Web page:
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Maricopa County Cuts Spending, but Property Tax Bills Will Still Rise

(Source: AZCentral): Rebekah Sanders – Even though Maricopa County officials voted Monday to keep property-tax rates steady and to spend $43 million less from the county’s budget, homeowners still can expect higher bills due to rising home values.

The county government estimated homeowners will see a roughly $6 increase on a $100,000 home in the coming year, which will pay for county services such as parks, libraries, flood control, air quality improvement, voter registration and the office of Sheriff Paul Penzone.

Property taxes levied by K-12 school districts, community colleges, cities, state and other special districts are additional and vary by location.

Among the biggest new county expenses in the 2018-2019 Maricopa County budget is $30 million to implement reforms to the Sheriff’s Office in response to a racial-profiling lawsuit filed over illegal traffic stops of Latinos under former Sheriff Joe Arpaio. The suit was known as Melendres.

The money will cover body cameras, 26 staff members and a court monitor to try to meet a U.S. District Court judge’s orders to rid the agency of discriminatory policing.

County supervisors said they hope the court will soon declare the county in compliance.

“What we want in return is to make — and be credited for — consistent, measurable progress,” Supervisor Clint Hickman, R-Litchfield Park, said in a written statement. “Taxpayers need to be free of the financial burden of mandated, court-ordered Melendres-related costs that add up to millions of dollars every year.”

Sheriff’s Office reforms

Snow required the county to work with a court monitor who would issue necessary changes and oversee progress. The judge added requirements in 2016 after finding Arpaio and three of his aides in civil contempt of court for defying orders.

MCSO was 63 percent to 88 percent compliant with the various court orders as of mid-2017, according to Sheriff Paul Penzone, who took office that year.

Taxpayers have paid nearly $90 million total in legal fees and compliance costs in the lawsuit formerly known as Melendres vs. Arpaio. Adding the rest of this year’s and next year’s proposed compliance budget, the figure would rise to roughly $130 million.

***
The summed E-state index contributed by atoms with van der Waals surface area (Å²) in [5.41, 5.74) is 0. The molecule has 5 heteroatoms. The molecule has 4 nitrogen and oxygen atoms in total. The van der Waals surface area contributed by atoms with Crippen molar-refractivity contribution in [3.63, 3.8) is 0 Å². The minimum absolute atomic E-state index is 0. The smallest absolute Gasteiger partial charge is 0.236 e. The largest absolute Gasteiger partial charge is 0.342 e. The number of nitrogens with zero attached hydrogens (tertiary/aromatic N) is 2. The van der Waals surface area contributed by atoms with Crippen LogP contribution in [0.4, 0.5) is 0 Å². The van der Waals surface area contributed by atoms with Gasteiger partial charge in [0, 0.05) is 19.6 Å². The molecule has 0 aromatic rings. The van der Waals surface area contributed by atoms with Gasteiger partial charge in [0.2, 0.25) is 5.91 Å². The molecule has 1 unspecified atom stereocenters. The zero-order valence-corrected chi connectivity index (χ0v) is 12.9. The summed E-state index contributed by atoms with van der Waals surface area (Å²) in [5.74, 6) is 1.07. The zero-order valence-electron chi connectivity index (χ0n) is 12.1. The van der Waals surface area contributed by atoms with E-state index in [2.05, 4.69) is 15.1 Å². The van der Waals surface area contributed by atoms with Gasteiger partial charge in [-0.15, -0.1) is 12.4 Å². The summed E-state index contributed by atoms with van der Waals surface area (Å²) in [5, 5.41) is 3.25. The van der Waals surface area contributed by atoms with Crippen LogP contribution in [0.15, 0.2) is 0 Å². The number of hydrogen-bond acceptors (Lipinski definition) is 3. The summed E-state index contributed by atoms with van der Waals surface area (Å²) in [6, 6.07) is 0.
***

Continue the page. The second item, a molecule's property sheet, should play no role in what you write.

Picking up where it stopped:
Other key parts of the $2.5 billion budget:

  • $364 million for capital projects, including an East Valley court, a jail intake facility, Madison Street Jail renovations and park improvements.
  • A nearly $36 million increase in retirement and employee benefit costs.
  • $21.4 million for employee raises.
  • $20 million for the Recorder’s Office to run this fall’s primary and general elections.
  • $18 million less in funding for the county School Superintendent Office and $2.4 million less for the Public Health Department, largely due to grants that ended.
  • $4.4 million to design the Animal Care and Control shelter expansion in Phoenix, plus $1.7 million to hire additional employees.
  • $600,000 to clear a permit application backlog in Planning and Development.
  • $400,000 in additional cybersecurity funding.
  • 74 fewer full-time employee positions, with the largest decrease in the School Superintendent Office and Public Health Department due to grants ending.

Board Chairman Steve Chucri, R-Paradise Valley, said the budget is conservative with taxpayer resources.

“Maricopa County residents want to live in safe communities with a responsive government and a low tax burden,” he said in a statement. “This budget is all about maximizing our resources to deliver on those promises for taxpayers.”